The Prince George’s County Council unanimously passed an ordinance Monday that expands the scope of the county’s prevailing wages.

Prevailing wages are the minimum hourly pay rate for employees and contractors working on specific public works projects. Prevailing wage requirements mandate pay often well above minimum wage, which decreases employee turnover for contracting companies.

Under the ordinance CB-33, public works projects such as resurfacing roads, pavement milling and mechanical systems service will be added to the county’s prevailing wages clause.

Until now, prevailing wages only applied to public works projects involving construction, reconstruction, maintenance, painting and decorating, and demolition.

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District 8 council member Edward Burroughs III said in a statement the bill will not only provide much-needed financial support for employees but also strengthen the quality of public works projects in the county.

“The passage of this bill will help make Prince George’s County a better place to live, work and raise a family,” the statement said. “Well-trained workers earning family-supporting wages contribute to the economic prosperity of the county.”

The bill also includes an amendment by at-large council member and ordinance sponsor Mel Franklin that recommends Prince George’s County residents must work at least 25 percent of the hours spent by contracting companies on public works projects.

In the first draft of the bill, the clause recommended 25 percent of new hires for contracting companies must be Prince George’s County residents. However, after discussions with the Prince George’s County housing and community development department, Franklin said this was not the best standard to promote good-paying jobs in the county.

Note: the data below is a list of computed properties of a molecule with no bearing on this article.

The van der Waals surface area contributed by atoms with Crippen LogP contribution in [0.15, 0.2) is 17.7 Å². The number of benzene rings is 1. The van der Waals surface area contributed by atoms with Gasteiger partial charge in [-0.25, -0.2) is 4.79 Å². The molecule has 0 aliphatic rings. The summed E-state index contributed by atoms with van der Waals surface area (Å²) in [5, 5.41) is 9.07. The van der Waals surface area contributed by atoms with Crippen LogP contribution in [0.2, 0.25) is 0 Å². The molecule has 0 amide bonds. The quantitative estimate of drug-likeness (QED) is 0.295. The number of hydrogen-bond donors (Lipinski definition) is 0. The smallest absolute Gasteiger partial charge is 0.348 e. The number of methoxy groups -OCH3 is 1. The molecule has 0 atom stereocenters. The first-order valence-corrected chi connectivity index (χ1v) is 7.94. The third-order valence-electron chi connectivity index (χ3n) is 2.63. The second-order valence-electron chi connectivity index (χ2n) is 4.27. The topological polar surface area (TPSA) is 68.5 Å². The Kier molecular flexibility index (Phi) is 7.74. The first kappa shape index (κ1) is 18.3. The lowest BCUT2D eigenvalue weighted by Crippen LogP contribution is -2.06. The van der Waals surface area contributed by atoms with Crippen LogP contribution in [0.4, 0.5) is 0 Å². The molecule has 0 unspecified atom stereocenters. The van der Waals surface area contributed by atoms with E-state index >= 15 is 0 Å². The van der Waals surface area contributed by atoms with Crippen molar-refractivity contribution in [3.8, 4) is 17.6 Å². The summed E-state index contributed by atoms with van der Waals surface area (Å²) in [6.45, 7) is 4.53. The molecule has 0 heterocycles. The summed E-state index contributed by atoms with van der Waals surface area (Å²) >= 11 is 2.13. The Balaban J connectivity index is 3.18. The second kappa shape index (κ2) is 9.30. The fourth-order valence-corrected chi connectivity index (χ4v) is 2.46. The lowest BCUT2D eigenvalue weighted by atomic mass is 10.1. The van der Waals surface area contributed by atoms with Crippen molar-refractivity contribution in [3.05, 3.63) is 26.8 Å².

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“New hires are not the right standard because oftentimes, contractors don’t hire anybody new as contractors already have their teams when they come to projects,” Franklin said. “New hire requirements don’t have any meaning.”

One of the primary concerns of bills that mandate prevailing wages is the increase in construction costs.

Arian Albear, the council’s legislative budget and policy analyst, said there are currently 45 active projects of $500,000 or more subject to prevailing wage. The expansion would add another two to five percent to the total project cost, according to Albear.

However, Albear said higher construction costs would be offset by faster construction times resulting from higher worker productivity.

A study by the Economic Policy Institute found increased construction costs as a result of prevailing wages are also offset by better workplace safety, the social benefits of higher wages and increased government revenue from projects, Albear said.

Council members Franklin, Calvin Hawkins II, Jolene Ivey, Johnathan Medlock, Rodney Streeter, Dannielle Glaros and Deni Taveras all joined Burroughs as co-sponsors of the bill.

CB-33 is expected to take effect Dec. 8.